In the mid to late 80s, Knight Muzzleloaders came along and hunters started moving to inline muzzleloaders.  They were more reliable, but cleanup continued to be a pain in the backside.  A little later, magnified scopes were allowed for our primitive season.  With each step, the guns used became less and less primitive.

Around 2005, Mississippi passed legislation allowing some single shot rifles in .38 caliber or larger to be used.  The most common was the H&R Handi Rifle in 45/70.  Hunters rushed out to upgrade their weapons.  As the demand increased, the price spiked.  A few years later, the primitive weapon definition was modified from .38 caliber or larger to .35 caliber of larger.  Hunters again rushed out to upgrade their primitive weapons with the .35 Whelen being the most popular.  You would be hard pressed to find anyone that would call a Thompson Center Encore in .35 Whelen topped with a Swarovski a “primitive weapon.”

While the definition of primitive weapon was evolving, the number of primitive weapon seasons increased.  What was once limited to December 2 through 15 was expanded to include a new season at the end of January.  Then, an additional primitive “doe only” season was added in November for the week prior to open day of the traditional gun season.

Not content with a not so primitive weapon and a greatly lengthened primitive season, the Mississippi Legislature again decided to tinker with the allowable weapons for primitive season.  Beginning with the 2014-2015 deer season, House Bill 1139 modifies Miss. Code 49-7-31 as follows:

During any open season on deer with primitive
weapons after November 30, a person may use any legal weapon of
choice on private lands only, if the person is:
(i) The title owner of the land;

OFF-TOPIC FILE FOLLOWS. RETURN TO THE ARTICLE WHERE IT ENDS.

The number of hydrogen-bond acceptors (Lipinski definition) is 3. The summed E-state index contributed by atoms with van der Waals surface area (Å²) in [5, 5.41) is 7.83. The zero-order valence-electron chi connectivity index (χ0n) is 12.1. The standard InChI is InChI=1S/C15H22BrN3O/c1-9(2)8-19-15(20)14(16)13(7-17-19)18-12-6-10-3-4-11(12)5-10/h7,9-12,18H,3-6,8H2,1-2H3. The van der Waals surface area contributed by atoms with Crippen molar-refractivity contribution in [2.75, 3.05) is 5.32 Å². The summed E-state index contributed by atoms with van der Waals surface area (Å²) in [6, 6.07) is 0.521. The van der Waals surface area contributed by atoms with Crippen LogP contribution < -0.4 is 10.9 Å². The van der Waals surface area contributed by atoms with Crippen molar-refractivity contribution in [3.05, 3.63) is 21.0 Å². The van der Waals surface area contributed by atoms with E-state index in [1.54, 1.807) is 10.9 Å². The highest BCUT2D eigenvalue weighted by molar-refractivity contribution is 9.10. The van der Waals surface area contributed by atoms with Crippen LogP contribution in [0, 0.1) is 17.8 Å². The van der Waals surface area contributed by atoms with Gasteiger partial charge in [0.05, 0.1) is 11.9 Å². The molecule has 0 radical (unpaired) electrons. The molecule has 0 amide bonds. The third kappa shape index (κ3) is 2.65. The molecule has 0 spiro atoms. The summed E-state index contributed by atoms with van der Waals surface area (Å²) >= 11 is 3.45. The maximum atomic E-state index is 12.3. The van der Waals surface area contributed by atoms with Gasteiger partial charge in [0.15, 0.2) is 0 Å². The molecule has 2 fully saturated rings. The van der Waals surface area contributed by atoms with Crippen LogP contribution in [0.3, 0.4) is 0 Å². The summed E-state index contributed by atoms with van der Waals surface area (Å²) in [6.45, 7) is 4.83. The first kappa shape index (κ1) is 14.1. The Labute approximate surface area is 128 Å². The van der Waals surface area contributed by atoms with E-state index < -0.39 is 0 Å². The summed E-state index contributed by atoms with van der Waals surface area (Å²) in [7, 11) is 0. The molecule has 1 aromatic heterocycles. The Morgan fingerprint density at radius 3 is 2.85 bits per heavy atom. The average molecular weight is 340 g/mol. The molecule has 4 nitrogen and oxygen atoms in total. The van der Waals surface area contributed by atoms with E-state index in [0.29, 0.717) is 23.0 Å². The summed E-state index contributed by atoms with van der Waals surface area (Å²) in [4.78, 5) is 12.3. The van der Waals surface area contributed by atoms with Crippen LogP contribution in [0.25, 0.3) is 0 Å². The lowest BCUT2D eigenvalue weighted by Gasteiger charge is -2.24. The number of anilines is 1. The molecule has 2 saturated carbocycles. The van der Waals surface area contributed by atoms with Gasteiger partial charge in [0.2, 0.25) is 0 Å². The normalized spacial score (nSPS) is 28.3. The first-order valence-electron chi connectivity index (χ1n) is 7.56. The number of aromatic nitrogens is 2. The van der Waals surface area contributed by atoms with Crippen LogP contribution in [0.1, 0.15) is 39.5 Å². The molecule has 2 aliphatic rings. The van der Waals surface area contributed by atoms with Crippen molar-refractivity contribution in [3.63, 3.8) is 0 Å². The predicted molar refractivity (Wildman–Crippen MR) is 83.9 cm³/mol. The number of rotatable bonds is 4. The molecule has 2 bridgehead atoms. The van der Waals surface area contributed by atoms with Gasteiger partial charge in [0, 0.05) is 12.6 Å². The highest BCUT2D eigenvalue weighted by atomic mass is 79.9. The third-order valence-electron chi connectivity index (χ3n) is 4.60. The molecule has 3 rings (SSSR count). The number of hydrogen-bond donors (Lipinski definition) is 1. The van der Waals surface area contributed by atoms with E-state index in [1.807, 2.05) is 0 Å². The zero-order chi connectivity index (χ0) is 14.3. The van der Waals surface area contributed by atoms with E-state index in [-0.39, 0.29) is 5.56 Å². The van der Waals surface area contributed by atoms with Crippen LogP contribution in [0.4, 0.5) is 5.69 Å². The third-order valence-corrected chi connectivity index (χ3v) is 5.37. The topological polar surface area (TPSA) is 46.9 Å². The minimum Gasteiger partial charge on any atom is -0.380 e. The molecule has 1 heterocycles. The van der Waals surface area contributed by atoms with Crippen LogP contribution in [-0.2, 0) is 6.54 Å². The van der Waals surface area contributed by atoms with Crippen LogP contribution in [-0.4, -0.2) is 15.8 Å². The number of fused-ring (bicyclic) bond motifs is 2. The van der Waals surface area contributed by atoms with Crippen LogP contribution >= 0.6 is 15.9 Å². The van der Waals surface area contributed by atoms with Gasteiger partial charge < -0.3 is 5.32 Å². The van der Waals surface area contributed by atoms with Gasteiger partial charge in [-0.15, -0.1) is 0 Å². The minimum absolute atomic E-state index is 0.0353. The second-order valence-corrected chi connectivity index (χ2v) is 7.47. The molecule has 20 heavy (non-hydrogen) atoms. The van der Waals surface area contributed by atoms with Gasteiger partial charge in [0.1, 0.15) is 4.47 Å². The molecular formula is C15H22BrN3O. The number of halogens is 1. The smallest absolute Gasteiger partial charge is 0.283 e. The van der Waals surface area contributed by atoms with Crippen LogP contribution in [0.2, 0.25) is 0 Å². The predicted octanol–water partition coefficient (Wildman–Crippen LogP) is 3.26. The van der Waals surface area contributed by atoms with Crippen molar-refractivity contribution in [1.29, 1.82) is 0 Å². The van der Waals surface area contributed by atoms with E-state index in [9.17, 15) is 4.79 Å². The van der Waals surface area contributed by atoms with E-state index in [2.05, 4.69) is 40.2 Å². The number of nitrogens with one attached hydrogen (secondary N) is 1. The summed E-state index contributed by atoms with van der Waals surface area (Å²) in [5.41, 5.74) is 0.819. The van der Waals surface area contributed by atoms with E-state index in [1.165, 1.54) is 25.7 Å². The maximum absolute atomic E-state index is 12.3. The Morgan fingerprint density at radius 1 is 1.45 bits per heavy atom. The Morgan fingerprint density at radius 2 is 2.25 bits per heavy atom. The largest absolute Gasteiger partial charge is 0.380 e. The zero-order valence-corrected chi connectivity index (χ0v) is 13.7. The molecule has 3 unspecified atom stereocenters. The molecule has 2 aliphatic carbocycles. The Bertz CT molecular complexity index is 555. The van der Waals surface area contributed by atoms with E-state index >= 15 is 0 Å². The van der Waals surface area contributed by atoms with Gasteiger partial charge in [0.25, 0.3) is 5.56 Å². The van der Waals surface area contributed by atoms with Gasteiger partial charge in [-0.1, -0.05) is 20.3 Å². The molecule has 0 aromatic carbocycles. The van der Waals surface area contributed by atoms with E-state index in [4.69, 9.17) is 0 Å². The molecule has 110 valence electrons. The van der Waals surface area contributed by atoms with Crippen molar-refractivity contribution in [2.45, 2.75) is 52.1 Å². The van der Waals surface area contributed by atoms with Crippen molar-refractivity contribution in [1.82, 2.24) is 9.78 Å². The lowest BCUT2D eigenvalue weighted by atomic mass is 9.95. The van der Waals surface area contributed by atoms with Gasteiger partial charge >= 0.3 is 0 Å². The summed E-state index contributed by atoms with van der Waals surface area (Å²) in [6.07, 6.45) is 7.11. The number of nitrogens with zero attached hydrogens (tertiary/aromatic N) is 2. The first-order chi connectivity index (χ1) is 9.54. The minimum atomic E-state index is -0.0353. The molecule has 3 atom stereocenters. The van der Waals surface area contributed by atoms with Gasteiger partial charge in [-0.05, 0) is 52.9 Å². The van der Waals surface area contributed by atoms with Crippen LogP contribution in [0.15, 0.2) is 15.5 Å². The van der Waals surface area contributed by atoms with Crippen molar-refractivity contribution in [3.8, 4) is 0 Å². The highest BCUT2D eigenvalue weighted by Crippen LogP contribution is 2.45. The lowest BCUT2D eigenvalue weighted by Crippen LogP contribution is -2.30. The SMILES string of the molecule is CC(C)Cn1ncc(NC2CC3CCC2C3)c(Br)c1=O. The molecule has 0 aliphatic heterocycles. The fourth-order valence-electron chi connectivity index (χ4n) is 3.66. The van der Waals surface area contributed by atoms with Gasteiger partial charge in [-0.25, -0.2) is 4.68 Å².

(ii) The lessee of the hunting rights on the land;

(iii) A member of a hunting club leasing the
hunting rights on the land; or
(iv) A guest of a person specified in subparagraph
(i), (ii) or (iii).

As a result, primitive weapons will be a thing of the past for most hunters on private land in Mississippi.  Hunters will be allowed use any weapon of choice on private land during the December and January deer seasons provided they own the land, lease the land, are a member of a deer club leasing the land or are a guest of someone that owns the land, leases the land or is in a deer club on the land.

The only deer season (outside of archery season) where a primitive weapon will be required will be the early “doe only” November season preceding the traditional gun season.  Is this the final step?  Doubtful.  Hunters want more opportunity (days) and want to hunt with their choice of weapon.  It probably will not occur in the next five years and maybe not in the next ten, but a complete weapon of choice season eliminating archery and primitive weapon seasons is on the horizon.  Hopefully there will be enough deer around at that time for us to continue hunting!

Looks like a few tickets were handed out

One of the interesting parts of having a blog is seeing the search terms people use to reach my site.  By the looks of the search terms, a number of people arrived at my site yesterday trying to find out the cost of a ticket in Mississippi for hunting doves over bait.  The answer to the question of “what does it cost?” is “it depends.”

It depends on which county you were in, it depends on whether the law enforcement officer that issued the citation is a state or federal employee and it could also depend on whether you were simply a hunter in a baited field or if you were the landowner than illegally baited a field to make a profit.  There are many considerations.

If you were issued a hunting related citation and think that it was unjustified, find an attorney that routinely handles criminal law in the area where you were issued the citation.  Our law firm does not handle criminal cases, but I can point you in the right directed of a good criminal lawyer if you do not know of one.

On the other hand, if you were wrong and know you were wrong, take your medicine.  Live and learn.  Next year, follow the brochures I discussed from the Mississippi Department of Wildlife Fisheries and Parks and the US Fish and Wildlife Service.  I don’t doubt that there are legal ways to push the envelope, but if you stay within those guidelines you will not have to search the internet for the cost of a ticket.